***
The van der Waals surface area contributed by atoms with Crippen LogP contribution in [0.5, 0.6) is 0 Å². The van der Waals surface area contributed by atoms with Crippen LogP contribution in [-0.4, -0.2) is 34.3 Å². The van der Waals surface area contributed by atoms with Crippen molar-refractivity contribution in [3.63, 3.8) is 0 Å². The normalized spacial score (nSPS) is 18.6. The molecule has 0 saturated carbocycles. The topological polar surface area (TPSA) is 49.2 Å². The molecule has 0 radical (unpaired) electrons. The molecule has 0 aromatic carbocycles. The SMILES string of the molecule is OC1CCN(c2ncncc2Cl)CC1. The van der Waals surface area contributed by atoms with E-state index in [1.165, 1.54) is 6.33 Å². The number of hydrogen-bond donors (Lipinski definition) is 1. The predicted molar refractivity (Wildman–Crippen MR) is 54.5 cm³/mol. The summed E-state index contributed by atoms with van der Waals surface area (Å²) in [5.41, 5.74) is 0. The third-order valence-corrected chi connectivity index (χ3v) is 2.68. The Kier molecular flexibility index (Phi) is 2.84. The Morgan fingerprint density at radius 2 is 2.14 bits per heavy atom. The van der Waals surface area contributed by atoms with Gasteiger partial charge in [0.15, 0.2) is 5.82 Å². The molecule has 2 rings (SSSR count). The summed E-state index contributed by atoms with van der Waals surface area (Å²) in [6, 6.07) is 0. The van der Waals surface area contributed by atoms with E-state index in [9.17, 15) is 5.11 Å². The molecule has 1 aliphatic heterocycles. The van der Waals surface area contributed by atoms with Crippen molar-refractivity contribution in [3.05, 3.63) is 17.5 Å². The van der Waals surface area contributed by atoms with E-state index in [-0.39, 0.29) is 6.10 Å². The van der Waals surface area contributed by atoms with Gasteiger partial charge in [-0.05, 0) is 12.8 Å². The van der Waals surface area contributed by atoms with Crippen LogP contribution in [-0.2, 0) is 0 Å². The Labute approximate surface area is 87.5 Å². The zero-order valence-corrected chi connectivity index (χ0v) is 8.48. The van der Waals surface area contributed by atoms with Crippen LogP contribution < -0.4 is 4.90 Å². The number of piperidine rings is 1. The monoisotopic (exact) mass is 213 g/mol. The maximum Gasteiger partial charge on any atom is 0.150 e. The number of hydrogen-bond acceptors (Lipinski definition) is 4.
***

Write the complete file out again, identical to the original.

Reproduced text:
The van der Waals surface area contributed by atoms with Crippen LogP contribution in [0.5, 0.6) is 0 Å². The van der Waals surface area contributed by atoms with Crippen LogP contribution in [-0.4, -0.2) is 34.3 Å². The van der Waals surface area contributed by atoms with Crippen molar-refractivity contribution in [3.63, 3.8) is 0 Å². The normalized spacial score (nSPS) is 18.6. The molecule has 0 saturated carbocycles. The topological polar surface area (TPSA) is 49.2 Å². The molecule has 0 radical (unpaired) electrons. The molecule has 0 aromatic carbocycles. The SMILES string of the molecule is OC1CCN(c2ncncc2Cl)CC1. The van der Waals surface area contributed by atoms with E-state index in [1.165, 1.54) is 6.33 Å². The number of hydrogen-bond donors (Lipinski definition) is 1. The predicted molar refractivity (Wildman–Crippen MR) is 54.5 cm³/mol. The summed E-state index contributed by atoms with van der Waals surface area (Å²) in [5.41, 5.74) is 0. The third-order valence-corrected chi connectivity index (χ3v) is 2.68. The Kier molecular flexibility index (Phi) is 2.84. The Morgan fingerprint density at radius 2 is 2.14 bits per heavy atom. The van der Waals surface area contributed by atoms with Gasteiger partial charge in [0.15, 0.2) is 5.82 Å². The molecule has 2 rings (SSSR count). The summed E-state index contributed by atoms with van der Waals surface area (Å²) in [6, 6.07) is 0. The van der Waals surface area contributed by atoms with E-state index in [9.17, 15) is 5.11 Å². The molecule has 1 aliphatic heterocycles. The van der Waals surface area contributed by atoms with Crippen molar-refractivity contribution in [3.05, 3.63) is 17.5 Å². The van der Waals surface area contributed by atoms with E-state index in [-0.39, 0.29) is 6.10 Å². The van der Waals surface area contributed by atoms with Gasteiger partial charge in [-0.05, 0) is 12.8 Å². The van der Waals surface area contributed by atoms with Crippen LogP contribution in [-0.2, 0) is 0 Å². The Labute approximate surface area is 87.5 Å². The zero-order valence-corrected chi connectivity index (χ0v) is 8.48. The van der Waals surface area contributed by atoms with Crippen LogP contribution < -0.4 is 4.90 Å². The number of piperidine rings is 1. The monoisotopic (exact) mass is 213 g/mol. The maximum Gasteiger partial charge on any atom is 0.150 e. The number of hydrogen-bond acceptors (Lipinski definition) is 4.